Berlin panorama doc ‘Damascus’ documents the silent war against women in Syria3 min read
While the world has watched — often in silence — as a decade-long civil war has torn Syria apart, exiled filmmakers Talal Derki (“Of Fathers and Sons”) and Heba Khaled say an equally brutal but less visible war is still raging.
In “Under the Sky of Damascus,” which premieres Feb. 20 at the Berlin Film Festival’s Panorama strand, the pair shift the lens to the silent majority of Syrian women who routinely face sexual harassment, violence and abuse in their patriarchal society.
The film follows a tight-knit group of young Syrian women who embark on a radical project to produce a play that exposes the culture of mistreatment and sexual abuse that has blighted women’s lives in their country for generations.
Across the war-weary Syrian capital, they record the testimonies of stay-at-home mothers from actresses to factory workers, revealing how women across Syrian society share the same horror stories of abuse, blackmail and even imprisonment at the hands of men. Those who wield unchecked power in the ruins of post-war Syria.
“I’m a survivor myself,” says first-time director Khaled, who grew up in a deeply conservative Muslim family in Damascus and left Syria in 2014. Documentary film [since the start of the war]. It’s been something we’ve wanted for a long time, and now is the time to do it.”
It was by no means an easy feat to pull off. Derki, whose previous, critically acclaimed documentaries explored Syria’s brutal civil war through the stories of men fighting on the front lines, has been blacklisted by the regime of the country’s strongman President Bashar al-Assad; Both he and Khaled, his wife, who met as journalists covering the early years of the conflict, said returning to Syria would be a virtual death sentence.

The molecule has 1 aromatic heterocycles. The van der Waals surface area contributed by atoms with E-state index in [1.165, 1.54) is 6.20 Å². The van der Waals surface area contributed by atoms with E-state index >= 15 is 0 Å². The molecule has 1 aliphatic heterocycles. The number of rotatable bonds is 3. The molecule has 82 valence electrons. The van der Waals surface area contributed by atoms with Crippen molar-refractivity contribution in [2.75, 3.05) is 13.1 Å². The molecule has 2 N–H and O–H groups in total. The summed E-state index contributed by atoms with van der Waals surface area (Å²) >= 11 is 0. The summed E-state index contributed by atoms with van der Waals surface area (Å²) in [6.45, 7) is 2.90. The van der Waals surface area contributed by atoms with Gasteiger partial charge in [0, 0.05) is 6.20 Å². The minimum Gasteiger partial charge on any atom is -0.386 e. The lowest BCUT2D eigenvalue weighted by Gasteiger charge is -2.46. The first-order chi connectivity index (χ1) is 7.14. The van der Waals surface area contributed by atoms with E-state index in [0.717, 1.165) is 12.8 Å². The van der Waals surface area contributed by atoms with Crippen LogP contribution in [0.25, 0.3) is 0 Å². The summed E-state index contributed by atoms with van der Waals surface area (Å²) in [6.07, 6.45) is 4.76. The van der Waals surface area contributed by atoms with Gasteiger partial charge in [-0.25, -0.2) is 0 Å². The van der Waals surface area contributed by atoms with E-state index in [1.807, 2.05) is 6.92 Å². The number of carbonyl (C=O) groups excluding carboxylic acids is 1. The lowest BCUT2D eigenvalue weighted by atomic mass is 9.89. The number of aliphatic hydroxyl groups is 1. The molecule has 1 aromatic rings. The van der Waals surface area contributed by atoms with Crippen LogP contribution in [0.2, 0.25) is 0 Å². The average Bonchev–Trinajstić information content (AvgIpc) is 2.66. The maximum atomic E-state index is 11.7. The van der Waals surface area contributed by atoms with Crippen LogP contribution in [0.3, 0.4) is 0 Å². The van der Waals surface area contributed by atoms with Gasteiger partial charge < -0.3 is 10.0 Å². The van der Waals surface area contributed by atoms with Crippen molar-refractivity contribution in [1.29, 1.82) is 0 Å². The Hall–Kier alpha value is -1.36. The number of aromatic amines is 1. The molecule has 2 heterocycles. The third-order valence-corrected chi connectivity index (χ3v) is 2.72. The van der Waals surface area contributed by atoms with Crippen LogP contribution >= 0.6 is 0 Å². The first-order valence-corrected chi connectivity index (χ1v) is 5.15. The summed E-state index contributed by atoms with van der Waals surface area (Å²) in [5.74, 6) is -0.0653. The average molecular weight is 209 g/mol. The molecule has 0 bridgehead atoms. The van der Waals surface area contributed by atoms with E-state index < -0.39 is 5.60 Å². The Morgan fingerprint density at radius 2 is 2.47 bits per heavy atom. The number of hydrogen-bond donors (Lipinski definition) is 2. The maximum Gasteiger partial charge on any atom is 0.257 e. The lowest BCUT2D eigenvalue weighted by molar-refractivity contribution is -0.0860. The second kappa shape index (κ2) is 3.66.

Instead, they enlisted the help of Damascus-based co-director Ali Wajih, who followed the five actresses as they recorded heartbreaking accounts of the women’s abuse at the hands of their husbands, fathers, brothers, employers and other men—a situation that became even more critical after the war. “Become,” Derke said.
“Under the Sky of Damascus” is produced by Real Lava and Jujur in association with Rustic Canyon Pictures and Sama Art in association with Impact Partners and Daraz. The film received a post-production grant from the Doha Film Institute and was supported by a grant from the Catapult Film Fund.
Derrick’s follow-up to the acclaimed “Return to Homes” and the Oscar-nominated “Of Fathers and Sons” is in some ways a response to those films. The directors decided they needed to find new ways to shed light on life in post-Syria, choosing to focus the documentary on the women who are now bearing the burden of rebuilding the country, even though power remains frustratingly out of reach.
“The minority of men who have control — they’re like 25% of the whole society — are still exercising and exercising their power, their masculinity, in countries like Syria,” Derky said. “Women don’t have a voice,” added Khaled.
Many find that voice in film. “Under the Sky of Damascus” is a testament to the courage of the women on camera — at tremendous personal risk — to share their stories of abuse. Actresses seeking to bring those stories to the stage also do so with potentially disastrous personal and professional consequences.
The film takes a shocking turn when the women realize that the issues they’re exploring hit much closer to home than meets the eye, nearly derailing the project and forcing them to confront — in painfully intimate terms — the exploitation they’ve been documenting.
The actresses and the filmmakers realized that they had to see the project through to the end. Khaled said, “I hope women see this film and decide to change their lives. “I fought and struggled for it. And I will not give up. It’s a long journey, but it will happen eventually.”